The second choice is similar to an intelligent philosopher who renounces worldly enjoyments, but the third choice (and the ideal choice) takes renunciation a step further and symbolizes a person who recognizes the rightful proprietorship of the Supreme Lord and uses everything in his service, which subsequently also benefits mankind. An example is that of many volunteers who distributed sanctified and spiritualized food (food offered to God as an expression of love and gratitude) to the victims of natural calamities such as the earthquake in Gujarat and the tsunami in southern India and Sri Lanka.
Thus, the great personalities mentioned above could take his renunciation a step higher and set a wonderful example for the world to learn from and emulate!
Authored by Vivek Devarajan
Comment on “Simplicity for a Better Tomorrow”
My name is Manoj Sharma in a Era of consumerism and push for materialism from media ,goverment,coorporates,sociaty,friends,surrouning all around its is very difficult to avoid in the present form where living in excess with catchy phrases from market psychologist.I have seen the society is paying the prize for it I no longer see Combined falily in urban areas,I no longer see Old parents are taken care off . I only see now your near by relative also started to see financial status before they want you in a relationship..I do not know ,it is good or bad but this is emotional draining.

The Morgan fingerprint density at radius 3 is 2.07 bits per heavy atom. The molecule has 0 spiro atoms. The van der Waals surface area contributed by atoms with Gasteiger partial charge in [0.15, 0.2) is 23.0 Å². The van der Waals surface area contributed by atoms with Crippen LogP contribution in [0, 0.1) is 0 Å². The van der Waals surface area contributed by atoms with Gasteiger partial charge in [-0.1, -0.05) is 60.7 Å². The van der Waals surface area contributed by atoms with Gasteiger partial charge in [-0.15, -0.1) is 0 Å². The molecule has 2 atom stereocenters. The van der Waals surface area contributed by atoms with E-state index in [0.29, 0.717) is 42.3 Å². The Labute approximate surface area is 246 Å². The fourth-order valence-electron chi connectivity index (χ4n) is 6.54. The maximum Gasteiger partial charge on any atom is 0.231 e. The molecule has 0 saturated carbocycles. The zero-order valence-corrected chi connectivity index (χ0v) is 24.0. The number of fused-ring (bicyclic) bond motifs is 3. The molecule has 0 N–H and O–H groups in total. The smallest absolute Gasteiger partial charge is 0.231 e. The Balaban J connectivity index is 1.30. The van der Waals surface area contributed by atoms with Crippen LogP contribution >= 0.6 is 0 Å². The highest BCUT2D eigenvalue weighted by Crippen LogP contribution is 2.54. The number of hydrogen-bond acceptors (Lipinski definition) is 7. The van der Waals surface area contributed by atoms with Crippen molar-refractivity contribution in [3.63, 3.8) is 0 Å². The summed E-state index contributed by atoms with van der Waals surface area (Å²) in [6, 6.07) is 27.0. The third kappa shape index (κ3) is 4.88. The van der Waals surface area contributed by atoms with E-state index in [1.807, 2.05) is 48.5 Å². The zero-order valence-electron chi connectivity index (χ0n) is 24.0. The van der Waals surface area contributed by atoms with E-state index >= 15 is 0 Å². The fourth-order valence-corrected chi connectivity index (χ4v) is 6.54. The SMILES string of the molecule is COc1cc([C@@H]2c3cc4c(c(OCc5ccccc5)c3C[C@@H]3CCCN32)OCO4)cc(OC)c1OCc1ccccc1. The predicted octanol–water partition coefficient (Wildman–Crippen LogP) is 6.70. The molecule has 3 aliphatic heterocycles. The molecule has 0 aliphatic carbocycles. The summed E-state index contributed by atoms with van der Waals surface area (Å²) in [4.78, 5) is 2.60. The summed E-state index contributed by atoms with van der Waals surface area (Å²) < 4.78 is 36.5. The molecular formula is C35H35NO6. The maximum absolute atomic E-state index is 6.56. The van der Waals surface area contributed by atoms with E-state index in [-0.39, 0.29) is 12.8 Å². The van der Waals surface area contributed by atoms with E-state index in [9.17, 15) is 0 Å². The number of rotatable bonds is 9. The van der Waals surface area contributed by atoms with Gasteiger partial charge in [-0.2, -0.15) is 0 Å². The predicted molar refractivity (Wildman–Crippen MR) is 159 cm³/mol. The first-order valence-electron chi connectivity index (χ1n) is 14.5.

I wants as an Indian we need to improve our Hygine standards make city more liveable and search areas where we can generate more employement like commercial forest reserve, commercial water reserve,commercial knowedge reserve why i used commercial word to make economic sense. Why we can not have it infosys like mordern temple and training center like Mysore for vedic litrature to the needy, elderly person .world class campus.
Comments are closed.